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Picture the scene: white, sandy beaches stretching for miles… blue seas glittering in the bright sunshine like lapis lazuli jewels. Feeling heartsick? Many of us have this tendency to long for idyllic scenes like this, and our inability to travel on holidays abroad to such destinations in recent months has only increased our wistfulness for such places.

Many of us have had holidays to places like this postponed or cancelled in recent months and whilst this is by no means the hardest thing we have faced, there has still been a sense of sadness at all the ‘could haves’ and ‘should haves’ over recent weeks. As things slowly begin to return to some kind of normality, we are beginning to anticipate meeting together in person again and the psalmist’s confident assertion that it’s better to spend one day in God’s house than a thousand elsewhere (Ps 84:10) may seem a little over-optimistic to us as we look at government guidance which will inevitably mean our gathering together doesn’t look quite like it used to.

Protestant Christians have always had ambivalent feelings about ‘places of worship‘, not wanting church buildings themselves to have a higher place in our worship than God Himself. We have not wanted to ‘limit’ God to an actual building and so have often played down the role of gathered meetings, stressing God’s presence with us everywhere we are, which is undoubtedly true. But there is no doubt that gathering together to worship God is a vital aspect of our Christian faith, and so we do understand the psalmist’s longing, expressed in the Message version in this way: ‘one day spent in Your house, this beautiful place of worship, beats thousands spent on Greek island beaches.’ Even allowing for poetic licence, we too yearn to be able to gather again together in our building on Market Street!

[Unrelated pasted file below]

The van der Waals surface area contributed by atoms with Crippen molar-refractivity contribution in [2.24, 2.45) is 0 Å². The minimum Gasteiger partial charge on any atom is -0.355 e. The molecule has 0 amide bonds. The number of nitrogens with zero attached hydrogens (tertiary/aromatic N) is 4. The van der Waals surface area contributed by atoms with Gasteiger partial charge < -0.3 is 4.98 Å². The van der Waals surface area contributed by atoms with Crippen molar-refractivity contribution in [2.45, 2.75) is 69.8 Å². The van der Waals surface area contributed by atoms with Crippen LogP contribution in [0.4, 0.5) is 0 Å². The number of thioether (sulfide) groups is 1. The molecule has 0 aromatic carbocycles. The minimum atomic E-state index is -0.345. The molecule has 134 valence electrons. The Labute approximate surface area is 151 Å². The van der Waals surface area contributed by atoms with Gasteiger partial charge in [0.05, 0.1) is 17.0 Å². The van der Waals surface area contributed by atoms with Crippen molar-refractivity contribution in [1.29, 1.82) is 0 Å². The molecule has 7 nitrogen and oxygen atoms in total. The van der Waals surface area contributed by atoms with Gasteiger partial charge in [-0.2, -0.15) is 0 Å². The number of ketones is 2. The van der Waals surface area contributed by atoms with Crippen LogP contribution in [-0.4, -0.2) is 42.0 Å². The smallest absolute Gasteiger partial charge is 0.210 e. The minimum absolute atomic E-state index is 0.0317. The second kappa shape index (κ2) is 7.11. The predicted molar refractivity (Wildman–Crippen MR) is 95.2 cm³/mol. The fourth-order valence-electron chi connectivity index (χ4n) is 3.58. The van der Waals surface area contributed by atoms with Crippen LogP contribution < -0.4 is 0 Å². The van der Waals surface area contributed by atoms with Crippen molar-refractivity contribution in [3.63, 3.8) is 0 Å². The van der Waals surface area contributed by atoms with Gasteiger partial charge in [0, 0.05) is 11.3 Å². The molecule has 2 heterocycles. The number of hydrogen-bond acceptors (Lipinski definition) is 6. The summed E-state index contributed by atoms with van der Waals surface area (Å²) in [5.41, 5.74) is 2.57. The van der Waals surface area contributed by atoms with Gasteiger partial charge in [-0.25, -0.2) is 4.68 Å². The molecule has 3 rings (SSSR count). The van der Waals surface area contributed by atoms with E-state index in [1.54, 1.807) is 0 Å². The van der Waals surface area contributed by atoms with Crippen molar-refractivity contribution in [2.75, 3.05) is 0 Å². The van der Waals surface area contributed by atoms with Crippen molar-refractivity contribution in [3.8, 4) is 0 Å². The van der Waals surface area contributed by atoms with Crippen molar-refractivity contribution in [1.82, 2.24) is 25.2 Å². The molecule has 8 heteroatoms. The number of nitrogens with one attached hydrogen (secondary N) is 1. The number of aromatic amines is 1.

And yet… we may have ambivalent feelings about gathering together again (which we hope to do from 2nd August) when we think about the uncertainties of this present time, about the spaced-out seating which looks so odd, about the restrictions on congregational singing placed on us by government restrictions. It would be easy to look at the notion of not being able to hug one another or share refreshments after services as making our gathered worship pointless. But there is always meaning to obeying God, and by choosing to gather together in obedience to Him and by fixing our attention on worshipping Him as our primary reason for gathering together, we too can understand the psalmist’s longing.

Ps 84 acts us a window into the heart of a person who longs for God’s presence and who understands the importance of joining with others to praise God. There’s absolutely nothing wrong with a fortnight on a sun-kissed beach, but ultimately nothing satisfies us like the times we spend worshipping and serving God, and as we join together again, our prayer is that we forget the oddities and restrictions and rejoice in being together again to glorify Him for all His goodness, kindness, faithfulness, grace, mercy and forgiveness.